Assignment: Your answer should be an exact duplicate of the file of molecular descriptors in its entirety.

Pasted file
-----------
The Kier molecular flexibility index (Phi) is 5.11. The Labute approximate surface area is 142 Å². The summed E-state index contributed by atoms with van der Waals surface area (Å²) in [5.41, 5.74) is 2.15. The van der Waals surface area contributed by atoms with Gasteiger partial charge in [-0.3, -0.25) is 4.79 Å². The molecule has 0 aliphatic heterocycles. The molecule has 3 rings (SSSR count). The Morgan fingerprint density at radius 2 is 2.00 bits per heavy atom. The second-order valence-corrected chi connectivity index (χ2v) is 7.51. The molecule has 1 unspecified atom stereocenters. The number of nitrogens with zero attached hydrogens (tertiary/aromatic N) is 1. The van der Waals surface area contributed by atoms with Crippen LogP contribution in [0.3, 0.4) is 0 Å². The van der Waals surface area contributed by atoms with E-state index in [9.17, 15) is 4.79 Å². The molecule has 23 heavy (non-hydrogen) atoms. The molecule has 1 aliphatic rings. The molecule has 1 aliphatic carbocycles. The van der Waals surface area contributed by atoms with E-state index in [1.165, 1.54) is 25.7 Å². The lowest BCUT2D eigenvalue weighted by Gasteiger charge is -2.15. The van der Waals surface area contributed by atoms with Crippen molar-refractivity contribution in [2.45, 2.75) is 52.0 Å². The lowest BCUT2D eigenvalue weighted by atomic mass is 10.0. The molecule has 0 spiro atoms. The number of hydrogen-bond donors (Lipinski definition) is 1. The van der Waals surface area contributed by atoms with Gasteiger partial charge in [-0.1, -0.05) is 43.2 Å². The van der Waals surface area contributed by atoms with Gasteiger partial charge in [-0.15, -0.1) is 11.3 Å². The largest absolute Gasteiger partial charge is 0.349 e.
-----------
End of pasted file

The Kier molecular flexibility index (Phi) is 5.11. The Labute approximate surface area is 142 Å². The summed E-state index contributed by atoms with van der Waals surface area (Å²) in [5.41, 5.74) is 2.15. The van der Waals surface area contributed by atoms with Gasteiger partial charge in [-0.3, -0.25) is 4.79 Å². The molecule has 0 aliphatic heterocycles. The molecule has 3 rings (SSSR count). The Morgan fingerprint density at radius 2 is 2.00 bits per heavy atom. The second-order valence-corrected chi connectivity index (χ2v) is 7.51. The molecule has 1 unspecified atom stereocenters. The number of nitrogens with zero attached hydrogens (tertiary/aromatic N) is 1. The van der Waals surface area contributed by atoms with Crippen LogP contribution in [0.3, 0.4) is 0 Å². The van der Waals surface area contributed by atoms with E-state index in [9.17, 15) is 4.79 Å². The molecule has 23 heavy (non-hydrogen) atoms. The molecule has 1 aliphatic rings. The molecule has 1 aliphatic carbocycles. The van der Waals surface area contributed by atoms with E-state index in [1.165, 1.54) is 25.7 Å². The lowest BCUT2D eigenvalue weighted by Gasteiger charge is -2.15. The van der Waals surface area contributed by atoms with Crippen molar-refractivity contribution in [2.45, 2.75) is 52.0 Å². The lowest BCUT2D eigenvalue weighted by atomic mass is 10.0. The molecule has 0 spiro atoms. The number of hydrogen-bond donors (Lipinski definition) is 1. The van der Waals surface area contributed by atoms with Gasteiger partial charge in [-0.1, -0.05) is 43.2 Å². The van der Waals surface area contributed by atoms with Gasteiger partial charge in [-0.15, -0.1) is 11.3 Å². The largest absolute Gasteiger partial charge is 0.349 e.